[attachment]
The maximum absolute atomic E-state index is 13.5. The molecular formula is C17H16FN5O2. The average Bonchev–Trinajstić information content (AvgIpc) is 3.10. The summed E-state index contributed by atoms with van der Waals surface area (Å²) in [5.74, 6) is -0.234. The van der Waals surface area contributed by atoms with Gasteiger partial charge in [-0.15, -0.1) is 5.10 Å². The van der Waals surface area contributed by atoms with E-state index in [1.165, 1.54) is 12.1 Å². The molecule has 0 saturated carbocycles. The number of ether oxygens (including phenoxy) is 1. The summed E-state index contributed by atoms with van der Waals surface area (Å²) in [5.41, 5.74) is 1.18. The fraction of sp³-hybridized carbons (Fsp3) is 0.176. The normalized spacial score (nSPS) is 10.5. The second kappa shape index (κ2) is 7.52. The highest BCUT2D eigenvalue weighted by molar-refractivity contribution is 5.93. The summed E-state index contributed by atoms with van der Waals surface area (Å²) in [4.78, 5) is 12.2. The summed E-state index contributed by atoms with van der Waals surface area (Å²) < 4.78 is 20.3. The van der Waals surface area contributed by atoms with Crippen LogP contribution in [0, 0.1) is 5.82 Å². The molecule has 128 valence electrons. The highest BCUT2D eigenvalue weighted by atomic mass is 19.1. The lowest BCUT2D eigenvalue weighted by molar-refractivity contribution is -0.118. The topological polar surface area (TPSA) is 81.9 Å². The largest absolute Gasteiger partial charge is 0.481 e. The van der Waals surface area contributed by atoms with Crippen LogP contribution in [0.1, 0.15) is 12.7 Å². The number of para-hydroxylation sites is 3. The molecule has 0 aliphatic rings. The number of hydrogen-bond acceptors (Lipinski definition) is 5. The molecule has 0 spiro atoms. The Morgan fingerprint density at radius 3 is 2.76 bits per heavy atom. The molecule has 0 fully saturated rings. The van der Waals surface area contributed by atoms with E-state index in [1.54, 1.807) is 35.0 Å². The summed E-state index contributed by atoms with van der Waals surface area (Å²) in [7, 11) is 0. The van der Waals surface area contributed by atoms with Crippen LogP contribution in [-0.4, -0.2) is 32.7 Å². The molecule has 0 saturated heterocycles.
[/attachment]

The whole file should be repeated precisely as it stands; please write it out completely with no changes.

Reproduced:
The maximum absolute atomic E-state index is 13.5. The molecular formula is C17H16FN5O2. The average Bonchev–Trinajstić information content (AvgIpc) is 3.10. The summed E-state index contributed by atoms with van der Waals surface area (Å²) in [5.74, 6) is -0.234. The van der Waals surface area contributed by atoms with Gasteiger partial charge in [-0.15, -0.1) is 5.10 Å². The van der Waals surface area contributed by atoms with E-state index in [1.165, 1.54) is 12.1 Å². The molecule has 0 saturated carbocycles. The number of ether oxygens (including phenoxy) is 1. The summed E-state index contributed by atoms with van der Waals surface area (Å²) in [5.41, 5.74) is 1.18. The fraction of sp³-hybridized carbons (Fsp3) is 0.176. The normalized spacial score (nSPS) is 10.5. The second kappa shape index (κ2) is 7.52. The highest BCUT2D eigenvalue weighted by molar-refractivity contribution is 5.93. The summed E-state index contributed by atoms with van der Waals surface area (Å²) in [4.78, 5) is 12.2. The summed E-state index contributed by atoms with van der Waals surface area (Å²) < 4.78 is 20.3. The van der Waals surface area contributed by atoms with Crippen LogP contribution in [0, 0.1) is 5.82 Å². The molecule has 128 valence electrons. The highest BCUT2D eigenvalue weighted by atomic mass is 19.1. The lowest BCUT2D eigenvalue weighted by molar-refractivity contribution is -0.118. The topological polar surface area (TPSA) is 81.9 Å². The largest absolute Gasteiger partial charge is 0.481 e. The van der Waals surface area contributed by atoms with Crippen LogP contribution in [0.1, 0.15) is 12.7 Å². The number of para-hydroxylation sites is 3. The molecule has 0 aliphatic rings. The number of hydrogen-bond acceptors (Lipinski definition) is 5. The molecule has 0 spiro atoms. The Morgan fingerprint density at radius 3 is 2.76 bits per heavy atom. The molecule has 0 fully saturated rings. The van der Waals surface area contributed by atoms with E-state index in [1.54, 1.807) is 35.0 Å². The summed E-state index contributed by atoms with van der Waals surface area (Å²) in [7, 11) is 0. The van der Waals surface area contributed by atoms with Crippen LogP contribution in [-0.4, -0.2) is 32.7 Å². The molecule has 0 saturated heterocycles.